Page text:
Last fall’s gala for the premiere of the musical The Color Purple was a landmark night for Hillside High School’s lauded theater program. 

Danny Glover and Margaret Avery, stars of the iconic 1985 film of the same name, were on hand. So was Donna “Kokumo” Buie, a Hillside grad who had a memorable scene toward the end of that movie, as well as Kevin Wilson Jr., another Hillside alumnus whose short film had just been nominated for an Oscar. 

Program director Wendell Tabb’s thirty-two-year tenure has produced all kinds of success stories: graduates on TV and off-Broadway, students gracing stages all over the world, and more than a hundred awards from the state theater conference. 

But in 2017, Tabb filed a federal lawsuit against Durham Public Schools, alleging racial discrimination and retaliation. Over more than a decade, he says, he’s been cheated out of tens of thousands of dollars in unpaid wages. This wasn’t merely the result of difficult school-funding choices, his lawsuit insists. Tabb says he was subjected to payback after he sued the school board in 2006 over the mistreatment of his son, who has cerebral palsy. 

At the crux of Tabb’s lawsuit—which is headed to mediation on August 15—is the allegation that, in addition to serving as director of Hillside’s drama department, the soft-spoken, always impeccably dressed Tabb also functioned as an unofficial, unpaid technical director, with a workload that included hanging lights, creating sound designs, and building sets. 

The white theater directors at Durham’s three other high schools—Riverside, Jordan, and Durham School of the Arts—have all had technical directors since the 2005–06 school year, the lawsuit alleges. The complaint says it’s no coincidence Hillside’s student population is about twice as black as the other schools: About 79 percent of Hillside students were African American during the 2016–17 school year, compared to about 41 percent at Jordan, 44 percent at Riverside, and 36 percent at DSA, a magnet school. 

“Despite the success of the Hillside High School Drama Program,” Tabb’s complaint says, “[the school board has] failed to provide Hillside High School with the same level of staffing and funding that it provides at comparable drama programs in high schools that are not predominantly black.”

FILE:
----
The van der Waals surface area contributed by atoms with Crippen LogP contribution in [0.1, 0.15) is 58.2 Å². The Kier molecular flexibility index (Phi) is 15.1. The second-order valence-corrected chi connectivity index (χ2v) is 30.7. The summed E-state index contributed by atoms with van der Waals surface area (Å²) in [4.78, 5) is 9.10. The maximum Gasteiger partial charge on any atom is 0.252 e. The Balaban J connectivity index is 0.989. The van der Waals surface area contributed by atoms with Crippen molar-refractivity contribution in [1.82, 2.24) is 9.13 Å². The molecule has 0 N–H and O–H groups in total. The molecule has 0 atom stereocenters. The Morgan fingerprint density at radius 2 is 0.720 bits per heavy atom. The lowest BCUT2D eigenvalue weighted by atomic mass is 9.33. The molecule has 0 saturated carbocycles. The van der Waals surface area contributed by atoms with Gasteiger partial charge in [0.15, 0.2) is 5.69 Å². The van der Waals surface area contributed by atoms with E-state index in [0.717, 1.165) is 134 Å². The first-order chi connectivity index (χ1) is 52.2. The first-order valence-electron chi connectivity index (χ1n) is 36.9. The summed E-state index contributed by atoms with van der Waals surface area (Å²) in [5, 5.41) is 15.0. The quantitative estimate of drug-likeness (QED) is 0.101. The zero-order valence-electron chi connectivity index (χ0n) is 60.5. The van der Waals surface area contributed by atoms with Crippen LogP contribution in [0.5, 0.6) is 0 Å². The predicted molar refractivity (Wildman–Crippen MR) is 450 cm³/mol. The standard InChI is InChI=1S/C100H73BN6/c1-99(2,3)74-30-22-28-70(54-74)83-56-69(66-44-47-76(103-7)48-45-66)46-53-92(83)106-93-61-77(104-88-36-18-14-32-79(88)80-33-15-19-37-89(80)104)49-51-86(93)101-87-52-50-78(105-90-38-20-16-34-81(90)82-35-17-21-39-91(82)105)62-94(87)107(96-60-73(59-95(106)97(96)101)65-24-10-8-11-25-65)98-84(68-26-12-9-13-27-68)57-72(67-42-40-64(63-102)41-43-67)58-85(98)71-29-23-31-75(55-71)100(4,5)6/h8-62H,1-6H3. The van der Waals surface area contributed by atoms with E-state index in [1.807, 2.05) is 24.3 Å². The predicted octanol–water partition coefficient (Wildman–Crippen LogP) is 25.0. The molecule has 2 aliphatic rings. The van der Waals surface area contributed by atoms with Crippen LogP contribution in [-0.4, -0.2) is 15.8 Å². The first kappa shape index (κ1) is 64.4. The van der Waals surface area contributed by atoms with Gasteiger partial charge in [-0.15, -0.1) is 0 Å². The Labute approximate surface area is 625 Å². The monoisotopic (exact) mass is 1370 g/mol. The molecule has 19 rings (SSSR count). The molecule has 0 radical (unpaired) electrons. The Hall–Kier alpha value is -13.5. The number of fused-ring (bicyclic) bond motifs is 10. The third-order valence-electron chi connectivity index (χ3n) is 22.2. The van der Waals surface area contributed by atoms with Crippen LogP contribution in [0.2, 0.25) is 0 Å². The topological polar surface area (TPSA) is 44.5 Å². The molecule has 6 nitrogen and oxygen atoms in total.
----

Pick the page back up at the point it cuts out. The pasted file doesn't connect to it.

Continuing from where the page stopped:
“What Wendell is saying is, ‘Look, you supplied technical directors to Riverside, DSA, and Jordan,’” says Stewart Fisher, Tabb’s attorney. “‘My program is as good, if not better than those programs. Why aren’t you giving me one?’”

The complaint also alleges that Tabb has been required “as a condition of his continuing employment” by Hillside administrators and DPS officials to manage the school’s performing arts auditorium—scheduling events and maintaining and operating lighting and sound systems. The complaint lists ninety-two events between 2014 and 2017, including new student orientations, quiz bowls, leadership summits, science fairs, senior pictures, yearbook pictures, and banquets, for which Tabb acted as manager. 

“Despite repeated requests,” the complaint says, “he has not been paid for this work.” DPS’s white theater directors, on the other hand, either don’t do this extra work or are compensated for it, the lawsuit alleges. 

According to the complaint, Tabb began bringing up the issue of supplemental pay as far back as 1999, and since 2004 has contacted DPS officials and members of the Board of Education about it. In the summer of 2011, he told administrators that he was “paying the price, mentally and physically,” for not having a theater director. School officials responded that Hillside’s principal made that decision—but Hillside’s principal told Tabb he’d lobbied DPS for the theater director, the complaint says. 

Over the next several years, the lawsuit says, Tabb pleaded with school officials for a technical assistant and additional compensation, but his requests were ignored. Finally, on May 12, 2016, he filed a discrimination complaint with DPS. That October, DPS established new criteria for a performing arts supplement that increased Tabb’s pay but “still did not address the historical deficits,” according to his lawsuit. 

In the complaint, Tabb argues that at least part of the reason for his alleged mistreatment is that top DPS administrators have “retained a lingering resentment against” Tabb over a high-profile federal lawsuit he and his wife filed against the system in 2006, in which they alleged a special-needs therapist had assaulted their then-ten-year-old son by taping his mouth shut. The Tabbs settled that lawsuit in 2009 for $75,000. 

Colin Shive, a lawyer for DPS, declined to comment, saying the school board “speaks through its court filings.”

In those filings, DPS denied that race played a role in its decision not to hire a technical director at Hillside or pay Tabb for his additional work, and argued that Tabb had failed to “sufficiently state a claim for race-based discrimination.”

In February, U.S. District Court Judge William L. Osteen rejected parts of DPS’s motion to dismiss and allowed Tabb to proceed with his claim that the school board had discriminated against him by failing to pay him for additional work for which it had compensated white theater directors. 

But Osteen dismissed other parts of Tabb’s complaint, saying he hadn’t produced evidence of retaliation or that he’d been compelled to work as an unpaid technical director. (Osteen called this extra work a “laudable … independent decision … [Tabb] made for the benefit of his students.”)

Fisher says he’s guardedly optimistic headed into potential settlement talks. 

“We would hope the school board recognizes he has not been treated fairly, and we can reach a resolution,” he says.

Contact staff writer Thomasi McDonald at 

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